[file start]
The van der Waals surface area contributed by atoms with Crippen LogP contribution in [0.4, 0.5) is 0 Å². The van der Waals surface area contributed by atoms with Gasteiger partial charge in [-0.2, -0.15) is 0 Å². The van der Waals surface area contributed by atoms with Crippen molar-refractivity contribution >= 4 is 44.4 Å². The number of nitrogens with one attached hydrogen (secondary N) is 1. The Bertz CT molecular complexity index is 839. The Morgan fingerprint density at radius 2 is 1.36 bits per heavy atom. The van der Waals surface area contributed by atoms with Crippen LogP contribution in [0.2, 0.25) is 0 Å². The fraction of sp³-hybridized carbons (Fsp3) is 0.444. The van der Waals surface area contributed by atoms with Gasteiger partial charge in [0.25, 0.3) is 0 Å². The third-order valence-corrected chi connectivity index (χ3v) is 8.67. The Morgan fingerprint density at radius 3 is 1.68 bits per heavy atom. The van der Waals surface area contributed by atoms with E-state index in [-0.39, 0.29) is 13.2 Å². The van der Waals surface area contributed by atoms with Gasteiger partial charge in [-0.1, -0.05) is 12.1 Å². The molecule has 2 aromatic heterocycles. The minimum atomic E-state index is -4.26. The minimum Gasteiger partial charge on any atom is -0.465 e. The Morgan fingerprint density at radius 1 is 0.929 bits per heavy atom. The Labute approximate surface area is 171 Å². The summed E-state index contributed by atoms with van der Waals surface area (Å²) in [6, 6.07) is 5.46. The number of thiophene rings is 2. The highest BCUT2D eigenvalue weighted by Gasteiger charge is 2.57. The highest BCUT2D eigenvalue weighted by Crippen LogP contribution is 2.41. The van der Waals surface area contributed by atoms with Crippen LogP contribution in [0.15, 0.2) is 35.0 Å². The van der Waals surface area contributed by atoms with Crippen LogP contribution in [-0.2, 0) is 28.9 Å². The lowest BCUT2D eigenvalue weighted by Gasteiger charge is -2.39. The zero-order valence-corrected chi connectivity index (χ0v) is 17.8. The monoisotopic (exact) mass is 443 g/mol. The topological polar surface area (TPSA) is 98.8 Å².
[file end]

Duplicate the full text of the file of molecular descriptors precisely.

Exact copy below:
The van der Waals surface area contributed by atoms with Crippen LogP contribution in [0.4, 0.5) is 0 Å². The van der Waals surface area contributed by atoms with Gasteiger partial charge in [-0.2, -0.15) is 0 Å². The van der Waals surface area contributed by atoms with Crippen molar-refractivity contribution >= 4 is 44.4 Å². The number of nitrogens with one attached hydrogen (secondary N) is 1. The Bertz CT molecular complexity index is 839. The Morgan fingerprint density at radius 2 is 1.36 bits per heavy atom. The van der Waals surface area contributed by atoms with Crippen LogP contribution in [0.2, 0.25) is 0 Å². The fraction of sp³-hybridized carbons (Fsp3) is 0.444. The van der Waals surface area contributed by atoms with Gasteiger partial charge in [0.25, 0.3) is 0 Å². The third-order valence-corrected chi connectivity index (χ3v) is 8.67. The Morgan fingerprint density at radius 3 is 1.68 bits per heavy atom. The van der Waals surface area contributed by atoms with E-state index in [-0.39, 0.29) is 13.2 Å². The van der Waals surface area contributed by atoms with Gasteiger partial charge in [-0.1, -0.05) is 12.1 Å². The molecule has 2 aromatic heterocycles. The minimum atomic E-state index is -4.26. The minimum Gasteiger partial charge on any atom is -0.465 e. The Morgan fingerprint density at radius 1 is 0.929 bits per heavy atom. The Labute approximate surface area is 171 Å². The summed E-state index contributed by atoms with van der Waals surface area (Å²) in [6, 6.07) is 5.46. The number of thiophene rings is 2. The highest BCUT2D eigenvalue weighted by Gasteiger charge is 2.57. The highest BCUT2D eigenvalue weighted by Crippen LogP contribution is 2.41. The van der Waals surface area contributed by atoms with Crippen LogP contribution in [0.15, 0.2) is 35.0 Å². The van der Waals surface area contributed by atoms with Crippen LogP contribution in [-0.2, 0) is 28.9 Å². The lowest BCUT2D eigenvalue weighted by Gasteiger charge is -2.39. The zero-order valence-corrected chi connectivity index (χ0v) is 17.8. The monoisotopic (exact) mass is 443 g/mol. The topological polar surface area (TPSA) is 98.8 Å².